Hi Karen, If you do get to visit Great Dixter next year. Dungeness is not too much further away, about 40 minutes. Maybe you could squeeze in a visit there too.
The Diligent Gardener said:
I was given a copy of the book a few years ago, and its well worth looking out for. If i ever got teh chance to visit then I think i’d love it. Seeing your visit is the next best thing!
*sigh* this is stunning! Why don’t my Californianoppies look like this!
It looks fascinating – a pity you could not walk around it. An interesting contrast to the other gardens you visited.
I’ve always wanted to see this garden too, and I was really looking forward to hearing about it from you when you mentioned you’d visited. I wasn’t disappointed! This is true gardening for place; it is necessary to stay true to the situation and not try to cheat the environment to be successful, something we can all learn from (especially me dealing with summer drought every year in even hotter conditions than Jarman. Thank you so much WW for the wonderful, evocative description of the place and your feelings about it. Christina
Hi Wellywoman, just been catching up on your blog as I was away at Wimbledon last week! Really enjoyed reading all your posts on your garden tours of Kent and Sussex. Its definitely something I want to do soon so was great to hear your thoughts on some of the most famous gardens in the UK. I can imagine that Sissinghurst would get very busy with visitors, was Great Dixter not the same? The meadows there look fabulous and I’m sure incredibly inspiring. I love this post too on a very contrasting garden which looked amazing in the evening sunlight.
Hi Annie, Must get to Wimbledon myself one day. We got to Dixter early and it wasn’t too bad. It was a Sunday so I don’t know if that is a particularly quiet day. It was no where near as busy as Sissinghurst.
I had not heard of Derek Jarman’s gardens until just recently. Simply beautiful, and inspiring.
Hi Stacey, It’s a beautiful place due a great deal to its simplicity.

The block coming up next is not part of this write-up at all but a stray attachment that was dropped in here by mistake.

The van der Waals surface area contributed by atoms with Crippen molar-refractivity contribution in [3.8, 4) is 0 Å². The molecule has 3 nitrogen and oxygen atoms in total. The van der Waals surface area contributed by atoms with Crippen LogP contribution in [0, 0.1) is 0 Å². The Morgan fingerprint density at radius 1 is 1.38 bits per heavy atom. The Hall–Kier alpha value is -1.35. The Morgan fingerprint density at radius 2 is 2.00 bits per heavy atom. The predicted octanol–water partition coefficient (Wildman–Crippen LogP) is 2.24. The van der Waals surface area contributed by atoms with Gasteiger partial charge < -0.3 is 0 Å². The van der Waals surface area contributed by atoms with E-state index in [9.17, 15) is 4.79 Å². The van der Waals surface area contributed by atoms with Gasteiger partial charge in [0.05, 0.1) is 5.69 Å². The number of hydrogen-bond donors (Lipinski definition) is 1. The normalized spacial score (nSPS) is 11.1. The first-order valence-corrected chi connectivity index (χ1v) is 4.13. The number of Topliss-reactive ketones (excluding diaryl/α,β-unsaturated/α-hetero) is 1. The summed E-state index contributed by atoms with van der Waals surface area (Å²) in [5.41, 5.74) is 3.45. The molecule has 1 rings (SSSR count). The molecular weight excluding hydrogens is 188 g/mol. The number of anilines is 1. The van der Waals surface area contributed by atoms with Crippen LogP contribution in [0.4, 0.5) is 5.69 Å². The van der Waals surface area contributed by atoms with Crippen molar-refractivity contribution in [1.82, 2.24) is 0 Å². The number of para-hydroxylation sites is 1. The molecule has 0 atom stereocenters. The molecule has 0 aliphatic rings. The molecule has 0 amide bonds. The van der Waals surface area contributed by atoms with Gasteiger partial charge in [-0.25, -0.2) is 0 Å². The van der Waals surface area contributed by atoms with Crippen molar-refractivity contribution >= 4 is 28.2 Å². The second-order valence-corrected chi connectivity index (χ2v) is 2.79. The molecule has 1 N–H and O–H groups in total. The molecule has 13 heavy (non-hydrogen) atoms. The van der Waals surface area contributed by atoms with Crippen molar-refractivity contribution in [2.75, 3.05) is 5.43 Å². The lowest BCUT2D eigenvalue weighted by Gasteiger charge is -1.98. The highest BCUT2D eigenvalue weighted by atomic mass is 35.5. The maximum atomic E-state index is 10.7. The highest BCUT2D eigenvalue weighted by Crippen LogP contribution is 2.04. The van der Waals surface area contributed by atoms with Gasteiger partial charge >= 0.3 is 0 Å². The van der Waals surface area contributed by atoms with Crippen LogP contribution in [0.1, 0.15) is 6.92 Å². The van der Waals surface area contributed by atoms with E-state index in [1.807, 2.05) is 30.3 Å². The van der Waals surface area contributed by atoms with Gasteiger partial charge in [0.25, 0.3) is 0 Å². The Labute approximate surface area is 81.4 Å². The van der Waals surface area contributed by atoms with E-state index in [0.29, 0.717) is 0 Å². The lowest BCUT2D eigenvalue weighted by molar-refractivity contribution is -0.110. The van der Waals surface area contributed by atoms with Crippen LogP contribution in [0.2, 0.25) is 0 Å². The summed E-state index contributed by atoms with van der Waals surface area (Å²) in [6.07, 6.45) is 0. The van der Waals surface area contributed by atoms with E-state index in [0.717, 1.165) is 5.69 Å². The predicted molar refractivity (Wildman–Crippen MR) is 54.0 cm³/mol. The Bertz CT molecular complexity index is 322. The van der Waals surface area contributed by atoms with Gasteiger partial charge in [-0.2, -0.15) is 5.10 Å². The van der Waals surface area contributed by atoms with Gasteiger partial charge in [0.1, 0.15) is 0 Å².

A lovely post. I return often to Derek Jarman’s garden and look from the same point, painting the seasons plants. Even in the snow the stems look wonderful.
Hi, thank you for sharing your photos. The cottage is inhabited and the garden maintained and expanded by Derek Jarman’s partner to whom he left the cottage and grounds in his will. Derek Jarman, as well as his films and paintings, also wrote a number of books. Two of them -both part diary, part autobiography – include many reflections and details of the construction of the garden. A lot of love and thought was poured into its making. These diaries from the final years of his life also describe the films and paintings he continued to make despite his increasingly severe health problems. They also talk of his queer activism, as he resisted homophobia with a multi-faceted approach that included direct action for which he was occasionally arrested. And of his spirituality as inseparable from his nighttime cruising on the heath in london and his love for his partner as it was from his art and his gardening. The journals are called Modern Nature and Smiling in Slow Motion. I can only imagine reading them would add extra dimension to visiting the garden….something that is on my long term to do’s list!
Oh and here isa link to a clip forma bbc program on the garden http://www.youtube.com/watch?v=me9MYEewnN8